Maybe there is such a thing as an injury bug.
Before a rain-shortened 9-6 loss to the Chicago White Sox on Friday, the Yankees placed catcher Gary Sanchez, their best power hitter through the first two weeks of the season, on the 10-day injured list with a left calf strain. Sanchez is the Yankees’ 12th player on the injured list, the most in the major leagues.
It got worse later in the day: Manager Aaron Boone revealed that relief pitcher Dellin Betances’ return from a shoulder injury discovered in spring training had been stalled. Betances had been hoping to perhaps return later this month, but his recent simulated game at the team’s facility in Tampa, Fla., “didn’t go great,” Boone said, so Betances flew to New York for a magnetic resonance imaging examination on Friday and a visit with the team doctor.
Betances will receive a cortisone shot in the back of his right shoulder, where he has had a bone spur for many years. The Yankees have known about the spur since 2006, when they drafted Betances, but it hasn’t caused a problem until now, General Manager Brian Cashman said.
Betances will be shut down for three weeks, and the Yankees hope he can return to the roster in six to seven weeks.
“Is it frustrating? Yes,” Cashman said. “That’s why we try to underpromise and over-perform and protect ourselves on timelines, and our timelines have exceeded that. There’s obviously things that are not anticipated, and we’re dealing with it.”
Perhaps the most unexpected news from Cashman was that the Yankees didn’t know how their staff ace, Luis Severino, who was recovering from inflammation in his throwing shoulder under the team’s supervision in Tampa, had sustained a significant latissimus dorsi muscle strain that was discovered this week. Severino was throwing from flat ground and hoping to progress to throwing off a mound when he suddenly stopped throwing with the same force.
“There’s nothing that I can provide to you that can explain how he wound up with a Grade 2 lat strain,” Cashman said. “The protocols that he was going through would not provide that. We are trying to piece that together, to be honest.”
The loss to the White Sox, in a game halted during the seventh inning, was the Yankees’ fourth straight. They couldn’t overcome sloppy pitching by J.A. Happ, who was pulled after failing to record an out in the fifth inning, and by Jonathan Holder and Chad Green.
“There’s frustration there,” Cashman said, “because we’re not getting the competitive play from the healthy guys that we should expect.”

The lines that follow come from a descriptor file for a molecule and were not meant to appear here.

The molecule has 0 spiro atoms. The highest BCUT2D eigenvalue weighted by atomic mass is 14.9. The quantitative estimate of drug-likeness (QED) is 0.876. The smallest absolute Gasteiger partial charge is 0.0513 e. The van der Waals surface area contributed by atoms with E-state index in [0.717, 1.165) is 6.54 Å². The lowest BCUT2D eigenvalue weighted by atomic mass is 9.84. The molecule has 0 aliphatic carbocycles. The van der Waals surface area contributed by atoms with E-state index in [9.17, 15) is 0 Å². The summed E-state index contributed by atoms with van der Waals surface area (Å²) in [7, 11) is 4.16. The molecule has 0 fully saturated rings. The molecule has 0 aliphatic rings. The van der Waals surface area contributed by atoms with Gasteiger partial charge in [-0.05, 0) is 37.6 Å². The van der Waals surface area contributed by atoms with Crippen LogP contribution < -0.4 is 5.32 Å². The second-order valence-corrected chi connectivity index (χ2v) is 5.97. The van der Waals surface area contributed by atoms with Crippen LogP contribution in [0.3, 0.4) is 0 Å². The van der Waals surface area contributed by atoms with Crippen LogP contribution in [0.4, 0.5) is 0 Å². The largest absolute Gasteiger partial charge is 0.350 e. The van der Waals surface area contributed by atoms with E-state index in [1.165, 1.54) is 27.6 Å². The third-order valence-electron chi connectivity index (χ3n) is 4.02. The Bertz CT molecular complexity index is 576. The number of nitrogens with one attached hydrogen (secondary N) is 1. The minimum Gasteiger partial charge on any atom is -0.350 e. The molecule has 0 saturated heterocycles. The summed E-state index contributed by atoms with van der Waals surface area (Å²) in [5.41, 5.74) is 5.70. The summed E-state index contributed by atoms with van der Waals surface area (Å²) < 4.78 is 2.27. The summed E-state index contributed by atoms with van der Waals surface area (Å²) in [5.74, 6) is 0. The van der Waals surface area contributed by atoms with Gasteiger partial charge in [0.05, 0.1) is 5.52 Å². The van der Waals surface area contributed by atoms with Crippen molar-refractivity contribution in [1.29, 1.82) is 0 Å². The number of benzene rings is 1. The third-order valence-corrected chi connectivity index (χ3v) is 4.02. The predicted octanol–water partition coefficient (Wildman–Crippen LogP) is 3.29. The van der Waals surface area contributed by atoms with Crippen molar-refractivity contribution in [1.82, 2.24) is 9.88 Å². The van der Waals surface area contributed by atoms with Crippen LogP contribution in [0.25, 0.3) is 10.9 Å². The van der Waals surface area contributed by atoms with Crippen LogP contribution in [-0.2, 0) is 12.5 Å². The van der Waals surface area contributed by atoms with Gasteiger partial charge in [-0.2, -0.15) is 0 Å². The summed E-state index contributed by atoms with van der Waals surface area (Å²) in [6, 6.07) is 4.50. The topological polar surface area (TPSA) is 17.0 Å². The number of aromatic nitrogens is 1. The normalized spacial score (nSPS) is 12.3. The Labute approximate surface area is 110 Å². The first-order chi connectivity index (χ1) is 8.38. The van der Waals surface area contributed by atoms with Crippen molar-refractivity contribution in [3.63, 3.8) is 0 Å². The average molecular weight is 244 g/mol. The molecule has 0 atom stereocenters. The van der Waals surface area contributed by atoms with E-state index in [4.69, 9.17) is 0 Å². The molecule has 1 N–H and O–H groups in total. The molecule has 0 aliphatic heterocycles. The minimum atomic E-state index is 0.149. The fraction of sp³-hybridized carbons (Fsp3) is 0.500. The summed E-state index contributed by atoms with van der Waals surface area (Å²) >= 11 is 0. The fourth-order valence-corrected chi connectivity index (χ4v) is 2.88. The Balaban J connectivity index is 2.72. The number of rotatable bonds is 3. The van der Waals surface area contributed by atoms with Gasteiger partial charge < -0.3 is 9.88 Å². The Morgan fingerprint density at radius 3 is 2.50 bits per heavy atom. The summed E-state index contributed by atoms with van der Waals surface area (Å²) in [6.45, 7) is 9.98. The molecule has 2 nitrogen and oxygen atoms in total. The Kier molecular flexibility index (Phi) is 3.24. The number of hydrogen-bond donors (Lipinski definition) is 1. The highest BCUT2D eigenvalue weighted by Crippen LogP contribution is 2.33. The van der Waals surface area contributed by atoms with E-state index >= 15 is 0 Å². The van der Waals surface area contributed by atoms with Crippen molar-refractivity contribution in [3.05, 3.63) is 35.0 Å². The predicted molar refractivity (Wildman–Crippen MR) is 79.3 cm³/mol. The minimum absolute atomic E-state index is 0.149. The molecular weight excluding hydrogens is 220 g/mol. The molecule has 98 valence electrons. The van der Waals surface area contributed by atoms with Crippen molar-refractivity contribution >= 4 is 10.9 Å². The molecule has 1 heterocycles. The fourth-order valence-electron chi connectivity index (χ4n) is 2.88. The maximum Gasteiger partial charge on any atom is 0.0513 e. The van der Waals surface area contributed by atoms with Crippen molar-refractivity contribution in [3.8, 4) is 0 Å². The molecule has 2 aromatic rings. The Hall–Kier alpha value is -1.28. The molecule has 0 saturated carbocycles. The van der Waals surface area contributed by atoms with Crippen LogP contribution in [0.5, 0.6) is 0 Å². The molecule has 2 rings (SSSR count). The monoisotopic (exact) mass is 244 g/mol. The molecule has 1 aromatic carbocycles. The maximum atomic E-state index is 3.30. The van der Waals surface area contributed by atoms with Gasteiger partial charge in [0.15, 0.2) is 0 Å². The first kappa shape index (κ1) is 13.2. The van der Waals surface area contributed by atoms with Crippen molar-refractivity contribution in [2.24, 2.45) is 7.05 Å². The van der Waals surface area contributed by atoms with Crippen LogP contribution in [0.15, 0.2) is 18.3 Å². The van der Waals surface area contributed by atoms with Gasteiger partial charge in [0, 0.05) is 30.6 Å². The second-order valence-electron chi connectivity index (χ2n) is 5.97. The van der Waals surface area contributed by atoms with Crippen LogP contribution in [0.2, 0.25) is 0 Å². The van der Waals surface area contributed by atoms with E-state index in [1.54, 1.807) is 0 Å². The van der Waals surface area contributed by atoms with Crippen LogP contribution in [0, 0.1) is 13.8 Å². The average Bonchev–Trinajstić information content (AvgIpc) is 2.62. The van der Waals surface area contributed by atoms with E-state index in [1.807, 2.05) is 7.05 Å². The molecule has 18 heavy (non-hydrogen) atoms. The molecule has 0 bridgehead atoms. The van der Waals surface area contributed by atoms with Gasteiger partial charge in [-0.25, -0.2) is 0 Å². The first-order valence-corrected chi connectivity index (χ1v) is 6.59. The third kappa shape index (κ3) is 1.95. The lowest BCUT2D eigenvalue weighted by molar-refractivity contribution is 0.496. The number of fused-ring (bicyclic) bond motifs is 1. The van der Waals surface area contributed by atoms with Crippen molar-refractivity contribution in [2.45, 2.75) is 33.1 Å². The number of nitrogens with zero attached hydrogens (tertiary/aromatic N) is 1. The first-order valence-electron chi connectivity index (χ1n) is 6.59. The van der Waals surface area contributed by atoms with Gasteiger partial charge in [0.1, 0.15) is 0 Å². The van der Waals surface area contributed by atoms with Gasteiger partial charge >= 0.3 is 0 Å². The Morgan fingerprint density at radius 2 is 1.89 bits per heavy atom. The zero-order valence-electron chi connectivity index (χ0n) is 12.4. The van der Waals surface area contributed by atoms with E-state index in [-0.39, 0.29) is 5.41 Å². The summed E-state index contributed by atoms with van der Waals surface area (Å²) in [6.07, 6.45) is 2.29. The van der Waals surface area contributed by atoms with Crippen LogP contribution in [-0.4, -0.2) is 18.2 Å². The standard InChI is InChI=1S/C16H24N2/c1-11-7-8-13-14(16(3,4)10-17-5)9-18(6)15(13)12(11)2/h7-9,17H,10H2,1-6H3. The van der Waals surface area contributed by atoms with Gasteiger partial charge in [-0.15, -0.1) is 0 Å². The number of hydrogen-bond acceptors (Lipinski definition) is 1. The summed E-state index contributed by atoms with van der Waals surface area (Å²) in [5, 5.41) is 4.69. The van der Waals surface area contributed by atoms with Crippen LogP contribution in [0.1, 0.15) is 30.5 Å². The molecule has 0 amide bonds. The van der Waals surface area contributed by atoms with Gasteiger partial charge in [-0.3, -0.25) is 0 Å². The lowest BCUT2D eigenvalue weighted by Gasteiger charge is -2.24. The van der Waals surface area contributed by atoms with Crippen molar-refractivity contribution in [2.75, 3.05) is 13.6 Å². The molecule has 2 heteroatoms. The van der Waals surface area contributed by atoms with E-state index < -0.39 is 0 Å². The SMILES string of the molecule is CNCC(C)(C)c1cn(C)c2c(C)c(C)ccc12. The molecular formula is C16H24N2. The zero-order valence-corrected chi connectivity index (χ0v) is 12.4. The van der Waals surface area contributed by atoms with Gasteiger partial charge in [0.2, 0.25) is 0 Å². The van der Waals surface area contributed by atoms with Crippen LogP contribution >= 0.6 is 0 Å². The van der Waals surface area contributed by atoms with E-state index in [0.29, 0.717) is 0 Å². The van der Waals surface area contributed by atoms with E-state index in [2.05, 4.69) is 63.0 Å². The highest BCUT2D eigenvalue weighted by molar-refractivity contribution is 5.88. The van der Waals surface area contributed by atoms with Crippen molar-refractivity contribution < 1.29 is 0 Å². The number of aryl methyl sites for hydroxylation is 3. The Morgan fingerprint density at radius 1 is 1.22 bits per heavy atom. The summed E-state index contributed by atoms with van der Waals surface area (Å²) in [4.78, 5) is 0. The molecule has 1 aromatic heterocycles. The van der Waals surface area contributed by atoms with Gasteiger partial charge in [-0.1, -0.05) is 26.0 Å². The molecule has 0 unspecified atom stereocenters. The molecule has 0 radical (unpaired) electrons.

Sanchez had hoped to return to action on Friday even though he was dealing with what he described as tightness in his legs earlier in the week. Instead, he will nurse his calf and hope to return as soon as the 10 days of his I.L. stint are over.
“It surprised me a little,” Sanchez said. “I thought I didn’t have anything there since I didn’t feel it. It was a little frustrating when they told me there was something there and that I can’t help the team while I’m feeling good at the plate.”
Sanchez said on Friday that his calf had not bothered him since he felt tightness during Monday’s game against the Houston Astros. The Yankees gave him some relief the next game by starting him at designated hitter. He wasn’t in the starting lineup on Wednesday, coming in as a pinch-hitter late in the game.
But an M.R.I. examination during the Yankees’ off day Thursday revealed the strain. Sanchez did not want to go on the I.L. and wanted to keep playing, Boone said, but the team decided otherwise.
“That’s their decision,” said Sanchez, who had two I.L. stints last season because of a nagging groin injury. “They’re trying to take care of me. I understand and support it. They don’t want a small problem now — and knowing that I’m a catcher and have to move a lot — that it doesn’t become a larger problem that lasts like two months.”
Boone said he expected Sanchez’s absence to be short, which would be welcome news for the Yankees. Entering Friday, Sanchez led the team with six home runs and a 1.065 on-base plus slugging percentage in 11 games. In his absence, the Yankees will lean on the backup catcher Austin Romine and Kyle Higashioka, who was called up from Class AAA Scranton/Wilkes-Barre on Friday.
The Yankees’ injured list could practically field an entire team on its own: outfielders Aaron Hicks, Giancarlo Stanton and Jacoby Ellsbury; infielders Miguel Andujar, Troy Tulowitzki and Didi Gregorius; pitchers Severino, C. C. Sabathia, Betances, Ben Heller and Jordan Montgomery; and Sanchez.
In all, about $88 million in 2019 salaries is on the I.L. — more than the entire opening-day payrolls of the Pittsburgh Pirates, Miami Marlins, Baltimore Orioles and American League East-leading Tampa Bay Rays, according to the website Cot’s Baseball Contracts.
Sabathia is slated to return from the I.L. on Saturday to make his season debut after recovering from off-season operations on his heart and knee. Andujar made light throws and took his first swings on Friday, part of the process to determine if he can avoid season-ending surgery on the torn labrum in his throwing shoulder.
Stanton, who is recovering from a left biceps strain, began swinging this week, and there is a chance “he could be back sooner rather than later,” Boone said. Hicks is farther away in his rehabilitation from a back injury sustained in spring training. Now, Betances, who had a right shoulder impingement that sapped his velocity, is dealing with a bump in his road to recovery.
“It’s hard, yeah,” Sanchez said of landing on the I.L. “But for the 11 other players it’s hard, too. No one wants to be hurt. You always want to be healthy and helping the team.”
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